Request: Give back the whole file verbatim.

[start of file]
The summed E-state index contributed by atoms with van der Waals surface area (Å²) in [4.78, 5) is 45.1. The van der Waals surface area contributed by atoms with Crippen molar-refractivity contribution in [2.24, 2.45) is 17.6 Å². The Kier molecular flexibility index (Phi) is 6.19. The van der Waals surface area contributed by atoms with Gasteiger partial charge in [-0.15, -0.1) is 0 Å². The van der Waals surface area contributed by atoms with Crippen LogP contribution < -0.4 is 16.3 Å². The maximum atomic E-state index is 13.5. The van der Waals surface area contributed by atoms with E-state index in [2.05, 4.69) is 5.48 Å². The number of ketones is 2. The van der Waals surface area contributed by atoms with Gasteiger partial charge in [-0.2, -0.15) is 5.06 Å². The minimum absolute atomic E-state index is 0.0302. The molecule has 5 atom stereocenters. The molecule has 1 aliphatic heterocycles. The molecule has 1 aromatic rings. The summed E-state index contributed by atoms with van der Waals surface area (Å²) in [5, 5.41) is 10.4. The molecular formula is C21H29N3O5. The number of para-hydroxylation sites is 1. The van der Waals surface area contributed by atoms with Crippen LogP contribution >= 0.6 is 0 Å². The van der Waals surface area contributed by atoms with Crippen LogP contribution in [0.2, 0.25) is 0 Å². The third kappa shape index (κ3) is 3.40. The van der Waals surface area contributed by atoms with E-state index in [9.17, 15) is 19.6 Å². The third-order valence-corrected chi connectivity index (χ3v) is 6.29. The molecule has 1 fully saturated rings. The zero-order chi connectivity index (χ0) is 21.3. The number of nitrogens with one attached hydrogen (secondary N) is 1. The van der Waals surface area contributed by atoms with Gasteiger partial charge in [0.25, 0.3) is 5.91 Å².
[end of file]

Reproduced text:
The summed E-state index contributed by atoms with van der Waals surface area (Å²) in [4.78, 5) is 45.1. The van der Waals surface area contributed by atoms with Crippen molar-refractivity contribution in [2.24, 2.45) is 17.6 Å². The Kier molecular flexibility index (Phi) is 6.19. The van der Waals surface area contributed by atoms with Gasteiger partial charge in [-0.15, -0.1) is 0 Å². The van der Waals surface area contributed by atoms with Crippen LogP contribution < -0.4 is 16.3 Å². The maximum atomic E-state index is 13.5. The van der Waals surface area contributed by atoms with E-state index in [2.05, 4.69) is 5.48 Å². The number of ketones is 2. The van der Waals surface area contributed by atoms with Gasteiger partial charge in [-0.2, -0.15) is 5.06 Å². The minimum absolute atomic E-state index is 0.0302. The molecule has 5 atom stereocenters. The molecule has 1 aliphatic heterocycles. The molecule has 1 aromatic rings. The summed E-state index contributed by atoms with van der Waals surface area (Å²) in [5, 5.41) is 10.4. The molecular formula is C21H29N3O5. The number of para-hydroxylation sites is 1. The van der Waals surface area contributed by atoms with Crippen LogP contribution >= 0.6 is 0 Å². The van der Waals surface area contributed by atoms with Crippen LogP contribution in [0.2, 0.25) is 0 Å². The third kappa shape index (κ3) is 3.40. The van der Waals surface area contributed by atoms with E-state index in [9.17, 15) is 19.6 Å². The third-order valence-corrected chi connectivity index (χ3v) is 6.29. The molecule has 1 fully saturated rings. The zero-order chi connectivity index (χ0) is 21.3. The number of nitrogens with one attached hydrogen (secondary N) is 1. The van der Waals surface area contributed by atoms with Gasteiger partial charge in [0.25, 0.3) is 5.91 Å².